Sidepodcast // All for F1 and F1 for all

F1 Guide (Part 2) - Race weekend // This time, we're looking at the structure of each and every race weekend

Published by Christine

F1 Guide (Part 2) - Race weekend audio waveform
00:03:59
Slow

Welcome to the Sidepodcast Guide to Formula 1.

You’ve heard the introduction and you know what F1 is about, so now you want to sit down and watch a race. The first thing you need to do is find out when the next race is on. The calendar for each year is available a couple of months before the season starts, and is published on many different websites. The official sites have calendars and countdowns, many blogs will post about the dates to come. A quick Google search will point you in the right direction.

The coverage you get will depend on where you are in the world. Here in the UK, we get both qualifying and the race on the TV, but have to rely on the internet for all the practice and testing results as and when they happen. Of course, if all else fails, you can subscribe to Sidepodcast for race reports and all the news you need to know.

Anyway, shameless plug over, what can you expect from a race weekend?

Races usually take place every two weeks, but it seems to be getting more and more erratic, sometimes having races weekly, and then an entire month off. Once the teams have arrived at a circuit, the race weekend can really begin.

Friday practice is so called because it takes place on the Friday before the race. It consists of two sessions, both 90 minutes, and the teams can run what they want, when they want, to get a feel of the track and the conditions. It’s not always an accurate prediction of who’s going to fare well during the race, but it can give you a good idea of who’s fast and who is lagging behind. The teams like to get the fastest times because it’s good publicity for them and their sponsors.

Saturday morning consists of another practice session. This one is 1 hour long and is more indicative of what is going to happen in qualifying later that day. Track conditions will be improving all the time, as the cars get more rubber from their tyres onto the tarmac, and again, drivers will be striving to get the fastest time.

The qualifying format has changed several times over the years, but the idea behind it is still the same. Throughout the hour-long session, the teams will run their cars to find an ultimate fast lap – one that will dictate the position they will start in for the race the following day. If a car fails to secure a time due to driver or mechanical error, it is most likely they will start at the back of the grid. Where you position yourself in qualifying is more than just aiming to get first – you also have to think about where on the track you end up. The racing line favours the driver in pole position, and when in grid formation, two cars are staggered next to each other all the way back, so the second place car will suffer the worst track surface.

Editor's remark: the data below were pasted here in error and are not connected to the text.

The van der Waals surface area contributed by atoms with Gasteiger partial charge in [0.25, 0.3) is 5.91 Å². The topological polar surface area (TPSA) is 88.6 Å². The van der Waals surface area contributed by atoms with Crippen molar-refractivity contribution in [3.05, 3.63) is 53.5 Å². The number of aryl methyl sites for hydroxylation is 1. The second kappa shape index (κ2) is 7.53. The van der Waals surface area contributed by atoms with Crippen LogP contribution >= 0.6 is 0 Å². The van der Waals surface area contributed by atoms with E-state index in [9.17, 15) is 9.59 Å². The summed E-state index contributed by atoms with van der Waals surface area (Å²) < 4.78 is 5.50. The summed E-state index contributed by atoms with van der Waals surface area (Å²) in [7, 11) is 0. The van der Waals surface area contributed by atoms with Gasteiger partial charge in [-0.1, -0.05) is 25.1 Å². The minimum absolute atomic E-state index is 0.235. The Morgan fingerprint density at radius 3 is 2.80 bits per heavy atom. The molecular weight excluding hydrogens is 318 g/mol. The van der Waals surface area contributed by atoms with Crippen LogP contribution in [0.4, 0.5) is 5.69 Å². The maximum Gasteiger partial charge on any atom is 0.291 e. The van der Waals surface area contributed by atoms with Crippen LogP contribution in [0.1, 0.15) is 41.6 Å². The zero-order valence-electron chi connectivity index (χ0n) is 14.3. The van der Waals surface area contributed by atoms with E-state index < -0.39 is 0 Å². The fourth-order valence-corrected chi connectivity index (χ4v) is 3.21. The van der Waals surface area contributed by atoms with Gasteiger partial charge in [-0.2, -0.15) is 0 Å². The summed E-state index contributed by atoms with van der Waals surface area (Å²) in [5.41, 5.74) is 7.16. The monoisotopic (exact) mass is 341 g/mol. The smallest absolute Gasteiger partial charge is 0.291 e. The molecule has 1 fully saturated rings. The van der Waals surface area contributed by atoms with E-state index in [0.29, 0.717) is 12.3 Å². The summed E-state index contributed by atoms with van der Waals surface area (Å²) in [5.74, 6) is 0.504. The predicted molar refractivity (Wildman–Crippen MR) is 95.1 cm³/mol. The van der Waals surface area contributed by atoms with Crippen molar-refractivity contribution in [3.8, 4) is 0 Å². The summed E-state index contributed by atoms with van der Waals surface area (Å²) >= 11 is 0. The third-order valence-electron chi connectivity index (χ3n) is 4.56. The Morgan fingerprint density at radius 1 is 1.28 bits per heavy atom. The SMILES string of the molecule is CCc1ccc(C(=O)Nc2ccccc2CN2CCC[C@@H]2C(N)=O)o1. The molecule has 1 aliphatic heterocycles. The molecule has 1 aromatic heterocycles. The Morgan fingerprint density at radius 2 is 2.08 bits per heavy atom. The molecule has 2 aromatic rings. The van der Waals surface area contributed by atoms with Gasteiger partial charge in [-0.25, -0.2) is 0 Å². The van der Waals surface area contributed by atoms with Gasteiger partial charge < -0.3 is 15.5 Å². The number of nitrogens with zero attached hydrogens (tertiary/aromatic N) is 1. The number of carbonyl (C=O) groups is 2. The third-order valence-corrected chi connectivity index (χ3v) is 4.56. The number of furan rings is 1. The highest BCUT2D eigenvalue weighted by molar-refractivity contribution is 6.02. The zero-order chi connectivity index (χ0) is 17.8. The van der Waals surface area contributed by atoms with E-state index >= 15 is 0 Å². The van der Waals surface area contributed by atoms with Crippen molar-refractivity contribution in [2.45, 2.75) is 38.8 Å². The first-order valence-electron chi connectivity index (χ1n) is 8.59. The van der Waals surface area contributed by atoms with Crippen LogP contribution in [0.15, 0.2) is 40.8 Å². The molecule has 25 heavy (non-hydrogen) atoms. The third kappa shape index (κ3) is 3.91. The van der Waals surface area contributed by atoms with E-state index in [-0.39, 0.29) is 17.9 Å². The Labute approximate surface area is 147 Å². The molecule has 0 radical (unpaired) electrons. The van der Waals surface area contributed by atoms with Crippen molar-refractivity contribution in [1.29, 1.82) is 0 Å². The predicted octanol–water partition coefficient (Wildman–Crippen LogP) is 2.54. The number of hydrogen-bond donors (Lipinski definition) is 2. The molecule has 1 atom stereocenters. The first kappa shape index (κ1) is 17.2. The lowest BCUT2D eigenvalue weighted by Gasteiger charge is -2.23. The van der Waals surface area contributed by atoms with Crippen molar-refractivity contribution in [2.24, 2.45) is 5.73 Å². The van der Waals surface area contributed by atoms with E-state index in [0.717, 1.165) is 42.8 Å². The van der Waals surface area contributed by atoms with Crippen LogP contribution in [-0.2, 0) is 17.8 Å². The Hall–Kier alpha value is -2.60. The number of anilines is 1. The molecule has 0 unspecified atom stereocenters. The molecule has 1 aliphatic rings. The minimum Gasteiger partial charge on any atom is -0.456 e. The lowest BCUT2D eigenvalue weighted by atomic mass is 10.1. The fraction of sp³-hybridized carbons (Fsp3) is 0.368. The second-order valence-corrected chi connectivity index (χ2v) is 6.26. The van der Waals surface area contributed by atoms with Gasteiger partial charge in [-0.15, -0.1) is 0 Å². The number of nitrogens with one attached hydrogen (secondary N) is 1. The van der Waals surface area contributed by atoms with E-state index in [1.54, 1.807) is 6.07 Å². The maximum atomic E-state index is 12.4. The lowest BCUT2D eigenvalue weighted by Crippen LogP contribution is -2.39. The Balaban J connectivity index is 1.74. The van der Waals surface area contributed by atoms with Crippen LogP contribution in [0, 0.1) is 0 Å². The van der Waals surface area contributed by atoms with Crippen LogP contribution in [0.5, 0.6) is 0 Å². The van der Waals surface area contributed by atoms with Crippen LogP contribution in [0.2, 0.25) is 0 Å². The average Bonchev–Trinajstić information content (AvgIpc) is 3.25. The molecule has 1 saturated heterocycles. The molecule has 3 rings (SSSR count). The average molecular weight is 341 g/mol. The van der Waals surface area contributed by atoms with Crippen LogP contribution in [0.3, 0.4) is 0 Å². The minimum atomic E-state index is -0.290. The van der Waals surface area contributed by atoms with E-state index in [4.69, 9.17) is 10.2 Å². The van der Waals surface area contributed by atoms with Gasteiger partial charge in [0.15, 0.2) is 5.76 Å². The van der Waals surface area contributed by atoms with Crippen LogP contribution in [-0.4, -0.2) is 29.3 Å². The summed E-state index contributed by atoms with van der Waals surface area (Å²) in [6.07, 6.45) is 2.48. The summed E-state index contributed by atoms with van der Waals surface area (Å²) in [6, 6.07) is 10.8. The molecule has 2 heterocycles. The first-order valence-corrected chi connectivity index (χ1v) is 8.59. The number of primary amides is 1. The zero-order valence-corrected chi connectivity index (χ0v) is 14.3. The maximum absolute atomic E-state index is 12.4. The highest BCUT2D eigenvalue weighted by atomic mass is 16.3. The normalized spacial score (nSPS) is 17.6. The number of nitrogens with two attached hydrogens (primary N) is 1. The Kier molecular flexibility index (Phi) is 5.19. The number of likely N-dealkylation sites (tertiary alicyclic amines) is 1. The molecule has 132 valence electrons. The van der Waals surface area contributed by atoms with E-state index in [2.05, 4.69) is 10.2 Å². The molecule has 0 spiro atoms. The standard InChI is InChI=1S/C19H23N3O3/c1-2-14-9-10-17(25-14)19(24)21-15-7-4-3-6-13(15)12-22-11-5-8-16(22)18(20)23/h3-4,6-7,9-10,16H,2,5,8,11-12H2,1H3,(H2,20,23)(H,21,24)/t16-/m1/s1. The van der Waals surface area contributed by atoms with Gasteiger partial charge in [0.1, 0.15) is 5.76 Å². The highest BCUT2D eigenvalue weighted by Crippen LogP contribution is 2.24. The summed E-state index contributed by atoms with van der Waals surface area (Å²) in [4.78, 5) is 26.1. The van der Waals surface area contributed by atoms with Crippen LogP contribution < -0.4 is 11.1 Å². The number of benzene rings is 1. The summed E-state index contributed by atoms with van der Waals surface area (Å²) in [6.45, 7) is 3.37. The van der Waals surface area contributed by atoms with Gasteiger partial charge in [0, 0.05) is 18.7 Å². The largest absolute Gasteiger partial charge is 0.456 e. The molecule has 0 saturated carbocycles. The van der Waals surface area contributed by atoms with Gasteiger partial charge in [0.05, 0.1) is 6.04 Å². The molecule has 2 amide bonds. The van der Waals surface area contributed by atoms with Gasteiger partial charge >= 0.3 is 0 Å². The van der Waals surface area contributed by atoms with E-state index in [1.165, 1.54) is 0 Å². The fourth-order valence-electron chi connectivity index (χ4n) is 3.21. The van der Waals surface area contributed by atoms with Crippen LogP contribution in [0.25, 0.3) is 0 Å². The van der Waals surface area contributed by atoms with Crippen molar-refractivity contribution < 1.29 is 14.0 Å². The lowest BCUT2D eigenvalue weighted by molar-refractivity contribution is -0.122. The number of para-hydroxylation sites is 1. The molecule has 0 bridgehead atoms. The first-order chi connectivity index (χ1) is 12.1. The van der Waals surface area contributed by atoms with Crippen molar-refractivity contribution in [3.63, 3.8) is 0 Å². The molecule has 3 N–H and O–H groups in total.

Sunday is race day. Teams will get their cars set up and their drivers ready, and then wave them off around the track to form their grid position. All the mechanics are welcomed onto the grid to make their very last minute preparations and escort their famous guests around for the pursuing cameras. The atmosphere before the race begins is feverish and the anticipation is almost better than the race itself. However, it’s when the track is cleared of people, and the drivers head off on their parade lap, that you know something good is about to happen. The five lights come on one by one and when they go out, its go, Go, GO! Sorry, almost turned into a commentator then.

The first corner is usually the most exciting, with 20+ cars bundling and jostling for position. After that, the 50 or so laps of a race fly by, with retirements, overtaking and pit stops, until eventually the winner crosses the start finish line for his share of the glory. The top eight drivers receive points, as do the top eight constructors. The race winner, and those in second and third get to partake in a little champagne on the podium, whilst receiving their trophies. The winning constructor of the day also receives a magnificent trophy for their contribution to a great race day.

After that, there’s just time for a debrief in the following press conference, where the top three talk about how tough the conditions were and what they did to outsmart their fellow sportsmen, before everyone goes home for a rest.

Next time on the Sidepodcast Guide to Formula 1, I’ll be looking at pit stops in more detail.

Theme music: Cedar Falls, Car Crash.

All content in the series Guide to Formula 1